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Thursday, July 31, 2014

Wings "Band On The Run" Isolated Bass and Drums

There's nothing like listening to the isolated bass and drums of a track to really feel its essence. The essence of Wings' "Band On The Run" (from the album of the same name) is totally Paul McCartney, as he played both bass and drums on the track.

Most of the album was recorded at the EMI studios in Lagos, Nigeria after Sir Paul decided he wanted to try recording in a more exotic place than England. Just prior to departing for Nigeria, both lead guitarist Henry McCollough and drummer Denny Seiwell left the band. Paul and band members Linda McCartney and Denny Laine decided to carry on anyway, with Paul now taking on drum and lead guitar duties as well as bass. Here are some things to listen for.

1. The drums are amazingly solid for someone who doesn't spend most of his time playing drums. Listen especially to the ride cymbal work in the first part of the song, which is like a metronome.

2. While Paul can lay down a drum beat, he has a little trouble with fills. Listen to the one at 3:08 and at 4:50, both of which are a bit lazy and late.

3. Paul's bass playing is mostly behind the beat and sometimes even flams with the drums. This happens throughout the song, but especially in the first section of the song. Today this all would have been fixed if not during the recording, then in editing afterward.

4. He is one of the most innovative bass players ever though. McCartney is noted for coming up with melodic parts that most other bass players or arrangers would never think of. Listen to the bass part of the last section (the "Band on the run" part). Few players would come up with something similar.

5. The recording is great, even though it was done on an 8 track machine in less than ideal conditions. Geoff Emerick provides one of his best engineering jobs.



Larry Menshek said...

Hey Bob! I'm unable to listen at the moment, but I saw your remarks about McCartney's bass playing and how we would "fix" it if he recorded it today. I suppose given modern technology somebody would indeed have tried to repair Paul's awkward playing, but considering that this is one of the finest efforts of one of our hardest-working composer/musicians, perhaps his most consistent and emotionally satisfying post-Beatles work, having received almost universally positive reviews, sold over 3 million copies and innumerable downloads and remains to this day dear to the hearts of millions of listeners, and considering what can happen to the "magic" when you start tearing a track apart, don't you think maybe there are some "mistakes" that are better left alone?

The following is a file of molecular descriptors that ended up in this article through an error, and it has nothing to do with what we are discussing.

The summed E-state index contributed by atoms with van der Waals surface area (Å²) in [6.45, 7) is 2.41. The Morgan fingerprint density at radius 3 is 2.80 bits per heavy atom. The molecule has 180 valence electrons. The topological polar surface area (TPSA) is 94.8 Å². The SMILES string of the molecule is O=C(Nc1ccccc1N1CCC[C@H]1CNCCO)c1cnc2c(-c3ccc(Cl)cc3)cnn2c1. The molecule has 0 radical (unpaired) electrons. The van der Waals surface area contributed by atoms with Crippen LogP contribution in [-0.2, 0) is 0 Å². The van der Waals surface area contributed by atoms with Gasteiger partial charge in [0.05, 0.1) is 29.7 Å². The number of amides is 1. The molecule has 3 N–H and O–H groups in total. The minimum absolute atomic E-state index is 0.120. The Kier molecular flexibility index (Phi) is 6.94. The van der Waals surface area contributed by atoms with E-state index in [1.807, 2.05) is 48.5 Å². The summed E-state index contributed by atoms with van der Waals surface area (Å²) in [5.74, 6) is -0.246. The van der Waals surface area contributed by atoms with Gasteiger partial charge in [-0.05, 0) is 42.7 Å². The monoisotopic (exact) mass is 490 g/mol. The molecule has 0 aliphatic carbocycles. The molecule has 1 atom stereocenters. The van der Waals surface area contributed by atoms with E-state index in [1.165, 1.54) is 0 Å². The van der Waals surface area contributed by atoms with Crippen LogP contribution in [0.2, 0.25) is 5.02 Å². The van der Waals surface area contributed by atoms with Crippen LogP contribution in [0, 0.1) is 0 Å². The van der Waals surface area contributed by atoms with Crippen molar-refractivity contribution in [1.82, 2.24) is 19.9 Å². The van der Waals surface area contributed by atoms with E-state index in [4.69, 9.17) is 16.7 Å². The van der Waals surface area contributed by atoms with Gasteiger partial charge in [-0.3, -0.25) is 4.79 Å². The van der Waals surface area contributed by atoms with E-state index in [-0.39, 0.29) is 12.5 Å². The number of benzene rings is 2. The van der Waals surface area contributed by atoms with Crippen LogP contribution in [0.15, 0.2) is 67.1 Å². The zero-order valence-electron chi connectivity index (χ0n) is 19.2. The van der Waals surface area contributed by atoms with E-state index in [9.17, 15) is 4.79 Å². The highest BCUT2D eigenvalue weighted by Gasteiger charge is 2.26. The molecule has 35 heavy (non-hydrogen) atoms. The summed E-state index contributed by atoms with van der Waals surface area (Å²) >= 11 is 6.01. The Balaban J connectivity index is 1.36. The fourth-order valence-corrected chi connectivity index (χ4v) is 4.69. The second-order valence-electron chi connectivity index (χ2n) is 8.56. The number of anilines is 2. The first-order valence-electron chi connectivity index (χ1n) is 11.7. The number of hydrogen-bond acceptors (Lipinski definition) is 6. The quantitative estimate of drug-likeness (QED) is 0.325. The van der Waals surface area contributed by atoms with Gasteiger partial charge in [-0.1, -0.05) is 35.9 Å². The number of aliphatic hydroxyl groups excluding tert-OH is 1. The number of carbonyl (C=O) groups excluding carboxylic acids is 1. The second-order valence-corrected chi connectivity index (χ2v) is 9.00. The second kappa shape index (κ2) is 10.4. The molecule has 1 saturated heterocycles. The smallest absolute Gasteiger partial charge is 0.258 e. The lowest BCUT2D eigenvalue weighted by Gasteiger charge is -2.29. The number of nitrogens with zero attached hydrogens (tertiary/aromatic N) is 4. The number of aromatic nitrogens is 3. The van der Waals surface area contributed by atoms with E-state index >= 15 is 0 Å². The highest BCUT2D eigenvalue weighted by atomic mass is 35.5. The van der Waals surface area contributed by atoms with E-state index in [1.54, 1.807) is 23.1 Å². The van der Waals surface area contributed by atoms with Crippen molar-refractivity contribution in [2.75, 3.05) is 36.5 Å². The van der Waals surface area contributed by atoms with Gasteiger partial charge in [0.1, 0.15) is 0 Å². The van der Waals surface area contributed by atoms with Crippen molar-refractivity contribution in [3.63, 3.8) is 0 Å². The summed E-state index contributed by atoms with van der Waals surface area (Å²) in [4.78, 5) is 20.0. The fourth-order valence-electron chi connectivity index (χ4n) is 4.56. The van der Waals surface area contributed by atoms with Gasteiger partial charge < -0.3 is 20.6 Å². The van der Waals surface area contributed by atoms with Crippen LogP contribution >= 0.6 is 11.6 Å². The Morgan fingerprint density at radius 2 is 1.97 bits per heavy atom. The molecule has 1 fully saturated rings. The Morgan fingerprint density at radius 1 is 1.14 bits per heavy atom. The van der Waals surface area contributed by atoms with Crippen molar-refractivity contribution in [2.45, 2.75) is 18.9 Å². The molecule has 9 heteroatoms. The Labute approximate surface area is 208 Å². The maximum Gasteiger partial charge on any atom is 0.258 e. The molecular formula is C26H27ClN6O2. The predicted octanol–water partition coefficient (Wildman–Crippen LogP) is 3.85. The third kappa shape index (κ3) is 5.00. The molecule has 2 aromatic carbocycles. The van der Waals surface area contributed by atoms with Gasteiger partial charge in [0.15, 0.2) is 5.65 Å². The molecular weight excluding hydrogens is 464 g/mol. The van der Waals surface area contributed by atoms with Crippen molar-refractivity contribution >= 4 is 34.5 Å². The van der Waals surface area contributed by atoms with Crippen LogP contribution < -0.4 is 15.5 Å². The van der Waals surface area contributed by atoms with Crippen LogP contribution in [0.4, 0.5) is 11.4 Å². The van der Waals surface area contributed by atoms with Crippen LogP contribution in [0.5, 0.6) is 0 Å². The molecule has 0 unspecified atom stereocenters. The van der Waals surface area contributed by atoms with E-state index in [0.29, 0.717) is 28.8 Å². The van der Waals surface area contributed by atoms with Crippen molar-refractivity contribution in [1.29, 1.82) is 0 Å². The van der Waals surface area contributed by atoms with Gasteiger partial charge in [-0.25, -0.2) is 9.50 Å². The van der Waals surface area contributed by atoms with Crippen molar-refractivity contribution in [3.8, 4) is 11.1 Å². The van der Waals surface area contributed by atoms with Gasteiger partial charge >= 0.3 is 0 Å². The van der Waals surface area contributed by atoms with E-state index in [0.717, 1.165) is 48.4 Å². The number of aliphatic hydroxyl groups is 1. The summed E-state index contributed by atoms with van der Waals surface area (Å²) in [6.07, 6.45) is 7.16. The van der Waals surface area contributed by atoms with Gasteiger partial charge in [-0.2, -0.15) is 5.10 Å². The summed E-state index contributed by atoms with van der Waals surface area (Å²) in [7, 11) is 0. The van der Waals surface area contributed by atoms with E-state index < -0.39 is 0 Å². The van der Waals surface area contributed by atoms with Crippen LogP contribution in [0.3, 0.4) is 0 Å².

Anonymous said...

No doubt Mr. Owsinski is expressing how the modern engineer work flow would approach this, not himself.

Rand said...

Paul McCartney - the man is still a Musical God we've been privileged to have shared this time in history with.

The innumerably positive adjectives of beautiful music that Paul, and his fellow Beatles bandmates have given us since that magical beginning in the early 1960's have undeniably enriched our world and lives.

Granted no one is perfect, but being the most successful songwriter in history over-rides that generality and is nothing less than truly inspirational and worthy of the greatest respect and admiration.

Larry Menshek said...

I don't know, Anonymous. Maybe you should let Mr. Owsinski speak for himself on that.

My point is that based on the full mix that was released and the results obtained, there was obviously nothing to fix here, and I'm glad nobody tried.

Bobby Owsinski said...

I didn't say that the part should be fixed, only that if were done today there are parts that definitely would be fixed. I'm pretty sure Sir Paul would agree, as you don't hear this in any of his modern work. He's one of the greatest musicians ever (a modern Beethoven, if you will) and his track record speaks for itself, but there are a number very obvious flams that modern product would correct, for better or worse.

Larry Menshek said...

Fair enough, Bob. I still don't believe we should do something simply because we can. A production team needs to sense the point at which the drive for a "perfect" track has taken things as far as they can go without dampening the musicality. I am thinking of lots of sessions during which somebody said something like "That was great! Let's do it again," only to get a succession of progressively worse takes until many hours later, exhausted, everybody in the room settled for something that was mechanically sound but had no spark.

As to whether Paul would fix something like this today, I think we're both guessing. I don't have access to listen to isolated tracks from McCartney's latest work, but I'll stick to my guess that he'd let something like this slide, and rightly so.


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